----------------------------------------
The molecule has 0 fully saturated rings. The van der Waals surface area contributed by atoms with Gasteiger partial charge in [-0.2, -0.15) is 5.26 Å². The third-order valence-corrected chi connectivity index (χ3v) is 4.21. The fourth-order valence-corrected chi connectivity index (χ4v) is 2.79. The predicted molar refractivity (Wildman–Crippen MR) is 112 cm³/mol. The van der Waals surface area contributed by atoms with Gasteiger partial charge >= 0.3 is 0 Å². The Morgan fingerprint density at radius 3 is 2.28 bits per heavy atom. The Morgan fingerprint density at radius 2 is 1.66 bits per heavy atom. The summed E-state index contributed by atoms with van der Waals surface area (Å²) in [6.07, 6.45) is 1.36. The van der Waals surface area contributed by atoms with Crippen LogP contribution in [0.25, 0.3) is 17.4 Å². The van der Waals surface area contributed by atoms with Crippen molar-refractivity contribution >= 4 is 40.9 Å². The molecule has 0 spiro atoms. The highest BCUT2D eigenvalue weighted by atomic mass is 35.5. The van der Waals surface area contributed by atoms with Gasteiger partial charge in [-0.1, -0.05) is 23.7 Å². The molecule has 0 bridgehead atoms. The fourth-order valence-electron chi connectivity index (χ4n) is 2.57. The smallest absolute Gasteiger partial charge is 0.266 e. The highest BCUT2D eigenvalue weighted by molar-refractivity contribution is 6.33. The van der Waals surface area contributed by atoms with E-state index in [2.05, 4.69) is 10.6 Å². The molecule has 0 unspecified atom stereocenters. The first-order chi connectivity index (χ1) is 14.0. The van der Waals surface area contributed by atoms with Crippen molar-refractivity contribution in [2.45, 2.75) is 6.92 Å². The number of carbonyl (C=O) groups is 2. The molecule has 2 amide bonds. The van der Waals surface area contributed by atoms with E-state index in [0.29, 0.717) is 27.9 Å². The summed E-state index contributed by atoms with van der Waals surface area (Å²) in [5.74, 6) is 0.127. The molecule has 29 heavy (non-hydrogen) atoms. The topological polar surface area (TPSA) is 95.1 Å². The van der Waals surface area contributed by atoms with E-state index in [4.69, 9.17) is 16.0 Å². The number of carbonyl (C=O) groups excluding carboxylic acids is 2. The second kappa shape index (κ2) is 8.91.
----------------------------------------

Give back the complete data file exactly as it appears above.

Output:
The molecule has 0 fully saturated rings. The van der Waals surface area contributed by atoms with Gasteiger partial charge in [-0.2, -0.15) is 5.26 Å². The third-order valence-corrected chi connectivity index (χ3v) is 4.21. The fourth-order valence-corrected chi connectivity index (χ4v) is 2.79. The predicted molar refractivity (Wildman–Crippen MR) is 112 cm³/mol. The van der Waals surface area contributed by atoms with Gasteiger partial charge >= 0.3 is 0 Å². The Morgan fingerprint density at radius 3 is 2.28 bits per heavy atom. The Morgan fingerprint density at radius 2 is 1.66 bits per heavy atom. The summed E-state index contributed by atoms with van der Waals surface area (Å²) in [6.07, 6.45) is 1.36. The van der Waals surface area contributed by atoms with Crippen LogP contribution in [0.25, 0.3) is 17.4 Å². The van der Waals surface area contributed by atoms with Crippen molar-refractivity contribution >= 4 is 40.9 Å². The molecule has 0 spiro atoms. The highest BCUT2D eigenvalue weighted by atomic mass is 35.5. The van der Waals surface area contributed by atoms with Gasteiger partial charge in [-0.1, -0.05) is 23.7 Å². The molecule has 0 bridgehead atoms. The fourth-order valence-electron chi connectivity index (χ4n) is 2.57. The smallest absolute Gasteiger partial charge is 0.266 e. The highest BCUT2D eigenvalue weighted by molar-refractivity contribution is 6.33. The van der Waals surface area contributed by atoms with E-state index in [2.05, 4.69) is 10.6 Å². The molecule has 0 unspecified atom stereocenters. The first-order chi connectivity index (χ1) is 14.0. The van der Waals surface area contributed by atoms with Crippen molar-refractivity contribution in [2.45, 2.75) is 6.92 Å². The number of carbonyl (C=O) groups is 2. The molecule has 2 amide bonds. The van der Waals surface area contributed by atoms with E-state index in [0.29, 0.717) is 27.9 Å². The summed E-state index contributed by atoms with van der Waals surface area (Å²) in [5.74, 6) is 0.127. The molecule has 29 heavy (non-hydrogen) atoms. The topological polar surface area (TPSA) is 95.1 Å². The van der Waals surface area contributed by atoms with E-state index in [4.69, 9.17) is 16.0 Å². The number of carbonyl (C=O) groups excluding carboxylic acids is 2. The second kappa shape index (κ2) is 8.91.